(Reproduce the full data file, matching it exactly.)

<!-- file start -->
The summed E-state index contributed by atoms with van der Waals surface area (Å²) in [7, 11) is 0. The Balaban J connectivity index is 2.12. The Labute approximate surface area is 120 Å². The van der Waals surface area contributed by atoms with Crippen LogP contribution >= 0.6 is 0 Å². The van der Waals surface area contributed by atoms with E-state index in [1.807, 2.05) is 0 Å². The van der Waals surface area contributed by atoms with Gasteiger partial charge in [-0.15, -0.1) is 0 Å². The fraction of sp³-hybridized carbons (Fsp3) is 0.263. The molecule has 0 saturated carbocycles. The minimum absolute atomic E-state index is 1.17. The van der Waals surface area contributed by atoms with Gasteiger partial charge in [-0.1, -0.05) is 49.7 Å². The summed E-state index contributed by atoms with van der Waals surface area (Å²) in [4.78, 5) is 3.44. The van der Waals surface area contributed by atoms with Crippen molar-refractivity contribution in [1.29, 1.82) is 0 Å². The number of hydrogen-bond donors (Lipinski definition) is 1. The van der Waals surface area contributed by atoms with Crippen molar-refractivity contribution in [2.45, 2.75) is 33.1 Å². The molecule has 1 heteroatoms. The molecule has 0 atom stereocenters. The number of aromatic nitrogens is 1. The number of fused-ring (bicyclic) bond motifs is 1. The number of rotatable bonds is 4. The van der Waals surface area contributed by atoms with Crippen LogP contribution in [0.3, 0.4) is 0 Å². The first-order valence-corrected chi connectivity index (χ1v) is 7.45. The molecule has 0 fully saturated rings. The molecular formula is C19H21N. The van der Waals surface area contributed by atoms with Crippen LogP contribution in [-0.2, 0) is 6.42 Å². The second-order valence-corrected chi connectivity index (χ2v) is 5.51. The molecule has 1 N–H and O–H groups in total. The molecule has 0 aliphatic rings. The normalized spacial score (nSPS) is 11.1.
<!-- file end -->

The summed E-state index contributed by atoms with van der Waals surface area (Å²) in [7, 11) is 0. The Balaban J connectivity index is 2.12. The Labute approximate surface area is 120 Å². The van der Waals surface area contributed by atoms with Crippen LogP contribution >= 0.6 is 0 Å². The van der Waals surface area contributed by atoms with E-state index in [1.807, 2.05) is 0 Å². The van der Waals surface area contributed by atoms with Gasteiger partial charge in [-0.15, -0.1) is 0 Å². The fraction of sp³-hybridized carbons (Fsp3) is 0.263. The molecule has 0 saturated carbocycles. The minimum absolute atomic E-state index is 1.17. The van der Waals surface area contributed by atoms with Gasteiger partial charge in [-0.1, -0.05) is 49.7 Å². The summed E-state index contributed by atoms with van der Waals surface area (Å²) in [4.78, 5) is 3.44. The van der Waals surface area contributed by atoms with Crippen molar-refractivity contribution in [1.29, 1.82) is 0 Å². The number of hydrogen-bond donors (Lipinski definition) is 1. The van der Waals surface area contributed by atoms with Crippen molar-refractivity contribution in [2.45, 2.75) is 33.1 Å². The molecule has 1 heteroatoms. The molecule has 0 atom stereocenters. The number of aromatic nitrogens is 1. The number of fused-ring (bicyclic) bond motifs is 1. The number of rotatable bonds is 4. The van der Waals surface area contributed by atoms with Crippen LogP contribution in [0.3, 0.4) is 0 Å². The first-order valence-corrected chi connectivity index (χ1v) is 7.45. The molecule has 0 fully saturated rings. The molecular formula is C19H21N. The van der Waals surface area contributed by atoms with Crippen LogP contribution in [-0.2, 0) is 6.42 Å². The second-order valence-corrected chi connectivity index (χ2v) is 5.51. The molecule has 1 N–H and O–H groups in total. The molecule has 0 aliphatic rings. The normalized spacial score (nSPS) is 11.1.